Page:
Sports

Sun battle their way into playoff position without Jones

With all-star center Jonquel Jones cheering from her home base in Holmes Rock, Grand Bahama, the Connecticut Sun have crept back in the playoff picture in the Women’s National Basketball Association (WNBA).

It wasn’t looking too good for them at the beginning of the season as they dropped five in a row right out of the gate without Jones – twice to the Minnesota Lynx, and once each to the defending champions Washington Mystics, the Los Angeles Sparks and the Seattle Storm.

Jones opted to sit out this season over concerns of the novel coronavirus which is crippling world economies and causing deaths worldwide. Her teammates and the organization supported her decision.

Like the National Basketball Association (NBA), the WNBA is playing all of its games in a bubble with no fans this year, to combat the COVID-19 pandemic which is rampant all over the United States.

However, Jones was taking no chances. She is a bonafide star in the league, having finished third in Most Valuable Player (MVP) voting a season ago, and leading her team to within a game of winning what would have been its first WNBA title. Jones and the Sun dropped a tough game five to league MVP Elena Delle Donne and the Mystics in the WNBA Finals last year.

Jones was a rebounding machine for the Sun last year, leading the league in that department for the second time in her four-year career. She finished the season averaging 14.6 points, 9.7 rebounds, career-high numbers in blocks and steals and was instrumental in the playoffs in leading her team to the finals. She also led the league in blocks in 2019.

There’s no doubt that the Sun has missed Jones in the middle of their lineup this shortened season. Additionally, they were without defensive-minded guard Briann January for a significant portion of the season and they struggled to find any rhythm and team chemistry. January was diagnosed with COVID-19 in July. She has since recovered and has joined the team, looking to get integrated with her new team after coming over in a three-team trade with Phoenix and Atlanta in February.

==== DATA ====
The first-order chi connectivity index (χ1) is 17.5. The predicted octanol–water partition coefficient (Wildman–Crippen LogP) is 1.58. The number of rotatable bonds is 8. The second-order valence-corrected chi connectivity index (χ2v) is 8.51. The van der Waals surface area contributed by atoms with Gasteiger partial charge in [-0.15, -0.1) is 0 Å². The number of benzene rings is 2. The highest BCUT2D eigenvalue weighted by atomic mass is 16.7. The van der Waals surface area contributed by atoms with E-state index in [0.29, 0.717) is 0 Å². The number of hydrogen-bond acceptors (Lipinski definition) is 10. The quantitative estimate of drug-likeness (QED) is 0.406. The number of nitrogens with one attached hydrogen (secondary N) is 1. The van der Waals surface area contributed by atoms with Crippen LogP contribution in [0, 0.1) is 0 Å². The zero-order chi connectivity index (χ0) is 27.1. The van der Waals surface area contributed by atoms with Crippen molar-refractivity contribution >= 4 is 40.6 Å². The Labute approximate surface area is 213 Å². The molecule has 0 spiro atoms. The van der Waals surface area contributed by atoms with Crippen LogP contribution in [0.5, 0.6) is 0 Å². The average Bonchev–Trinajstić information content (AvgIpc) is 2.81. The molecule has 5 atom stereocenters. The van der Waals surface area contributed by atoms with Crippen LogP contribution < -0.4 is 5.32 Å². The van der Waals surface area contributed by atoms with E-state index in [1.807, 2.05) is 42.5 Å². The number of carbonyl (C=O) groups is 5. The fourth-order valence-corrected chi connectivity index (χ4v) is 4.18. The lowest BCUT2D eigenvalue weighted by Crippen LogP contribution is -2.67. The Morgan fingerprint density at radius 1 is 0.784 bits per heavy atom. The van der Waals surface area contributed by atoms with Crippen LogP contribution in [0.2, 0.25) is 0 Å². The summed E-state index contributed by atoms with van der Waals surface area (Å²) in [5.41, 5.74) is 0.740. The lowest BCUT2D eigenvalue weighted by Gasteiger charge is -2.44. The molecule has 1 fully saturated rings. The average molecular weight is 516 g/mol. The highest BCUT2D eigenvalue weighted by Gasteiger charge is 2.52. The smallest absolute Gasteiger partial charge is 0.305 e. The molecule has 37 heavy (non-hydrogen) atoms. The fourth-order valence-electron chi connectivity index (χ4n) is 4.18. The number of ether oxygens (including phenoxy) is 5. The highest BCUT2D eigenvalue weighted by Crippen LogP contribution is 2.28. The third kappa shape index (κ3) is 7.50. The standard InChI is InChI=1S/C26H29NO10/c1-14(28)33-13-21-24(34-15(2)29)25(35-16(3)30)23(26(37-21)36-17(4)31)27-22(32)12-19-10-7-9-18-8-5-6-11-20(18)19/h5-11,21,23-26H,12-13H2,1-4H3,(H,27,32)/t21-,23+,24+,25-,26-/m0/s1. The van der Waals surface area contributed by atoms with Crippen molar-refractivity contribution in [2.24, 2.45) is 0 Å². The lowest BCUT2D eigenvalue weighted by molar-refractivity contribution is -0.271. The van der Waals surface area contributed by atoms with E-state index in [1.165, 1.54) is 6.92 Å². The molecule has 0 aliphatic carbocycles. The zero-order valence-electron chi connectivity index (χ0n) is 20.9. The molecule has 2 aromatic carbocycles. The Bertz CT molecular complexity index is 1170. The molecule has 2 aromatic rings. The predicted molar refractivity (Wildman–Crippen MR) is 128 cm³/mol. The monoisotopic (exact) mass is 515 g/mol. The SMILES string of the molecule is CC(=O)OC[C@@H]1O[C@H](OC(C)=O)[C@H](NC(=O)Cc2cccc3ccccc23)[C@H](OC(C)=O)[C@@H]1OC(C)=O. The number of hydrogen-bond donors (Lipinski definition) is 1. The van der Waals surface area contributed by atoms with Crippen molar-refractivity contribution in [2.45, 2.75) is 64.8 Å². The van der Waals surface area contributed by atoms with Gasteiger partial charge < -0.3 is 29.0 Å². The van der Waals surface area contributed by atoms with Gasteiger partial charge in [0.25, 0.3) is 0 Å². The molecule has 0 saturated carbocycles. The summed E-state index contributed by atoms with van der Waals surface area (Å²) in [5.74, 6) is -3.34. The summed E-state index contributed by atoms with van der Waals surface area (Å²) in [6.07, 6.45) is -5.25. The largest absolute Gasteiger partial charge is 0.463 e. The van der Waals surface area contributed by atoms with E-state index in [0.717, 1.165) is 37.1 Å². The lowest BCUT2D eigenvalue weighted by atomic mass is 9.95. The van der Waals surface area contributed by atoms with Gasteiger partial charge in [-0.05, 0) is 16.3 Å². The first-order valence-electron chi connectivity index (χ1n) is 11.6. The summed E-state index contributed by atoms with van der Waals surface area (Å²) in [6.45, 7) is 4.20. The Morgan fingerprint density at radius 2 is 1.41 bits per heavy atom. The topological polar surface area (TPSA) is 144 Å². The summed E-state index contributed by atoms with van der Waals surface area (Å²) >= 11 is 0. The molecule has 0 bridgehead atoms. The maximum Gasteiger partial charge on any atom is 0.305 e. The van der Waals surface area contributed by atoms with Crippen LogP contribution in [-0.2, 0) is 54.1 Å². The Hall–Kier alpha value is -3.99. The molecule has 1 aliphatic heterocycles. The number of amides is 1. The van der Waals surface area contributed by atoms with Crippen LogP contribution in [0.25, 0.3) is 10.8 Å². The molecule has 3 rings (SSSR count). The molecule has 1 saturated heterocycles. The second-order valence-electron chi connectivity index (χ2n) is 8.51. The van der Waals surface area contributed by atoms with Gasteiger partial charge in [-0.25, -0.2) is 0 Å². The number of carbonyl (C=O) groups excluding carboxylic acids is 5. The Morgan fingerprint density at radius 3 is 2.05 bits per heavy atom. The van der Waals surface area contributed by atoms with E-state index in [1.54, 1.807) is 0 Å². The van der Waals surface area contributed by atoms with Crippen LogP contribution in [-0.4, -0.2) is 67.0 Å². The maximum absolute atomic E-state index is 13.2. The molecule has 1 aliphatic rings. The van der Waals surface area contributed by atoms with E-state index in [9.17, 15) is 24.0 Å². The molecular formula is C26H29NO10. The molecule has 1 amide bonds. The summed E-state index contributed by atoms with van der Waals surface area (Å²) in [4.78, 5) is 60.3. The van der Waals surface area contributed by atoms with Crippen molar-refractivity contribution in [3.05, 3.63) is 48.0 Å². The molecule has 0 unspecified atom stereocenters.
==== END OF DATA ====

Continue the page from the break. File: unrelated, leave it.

Since dropping five in a row to start the season, the Sun won four of their next five games and now have a 6-8 win/loss record. They are second in the Eastern Conference of the WNBA and seventh overall. Just the top eight will make it to the playoffs.

In the absence of Jones, DeWanna Bonner is leading the Sun in scoring, averaging 18 points per game this season. Alyssa Thomas is right behind her at 14.7.

The Sun are coming off an impressive 82-65 win over the New York Liberty on Saturday and will play a Phoenix Mercury team without Brittney Griner tonight. Phoenix all-star center Griner has left the WNBA’s bubble at the IMG Academy in Bradenton, Florida, for undisclosed personal reasons. She is the Mercury’s leading scorer and rebounder this season, and her absence comes as the team is positioning itself for a playoff run. The Mercury is just a game ahead of the Sun in the standings, sixth overall with a 7-7 record.

Griner, who finished second in MVP voting behind Delle Donne a season ago, and just ahead of Jones, would have to go through medical protocol that would include quarantining for seven days on her return to the IMG Academy.

After their poor start to the season, the Sun are very much in contention for a playoff spot, and although she remains unavailable for comment, there is no doubt that their biggest cheerleader Jones is showing full support from Grand Bahama.

In their final eight regular season games, the Sun play the Mercury twice, and the Mystics, Sparks, Liberty, Las Vegas Aces, Indiana Fever and Atlanta Dream one time each.

They are just a half-game ahead of the eighth-place Fever, one game ahead of the ninth-place Dallas Wings and one and a half games ahead of the defending champions Mystics in the standings.

The Sun have a favorable schedule down the stretch and could very well hold on for a playoff spot in what has become a very competitive 2020 regular season in the WNBA.

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Sheldon Longley

Sheldon Longley joined The Nassau Guardian in January 2001 as a sports reporter. He was promoted to sports editor in 2008. Sheldon has an extensive background in sports reporting. He covered three Olympic Games and three world championships, along with multiple smaller regional and local games.

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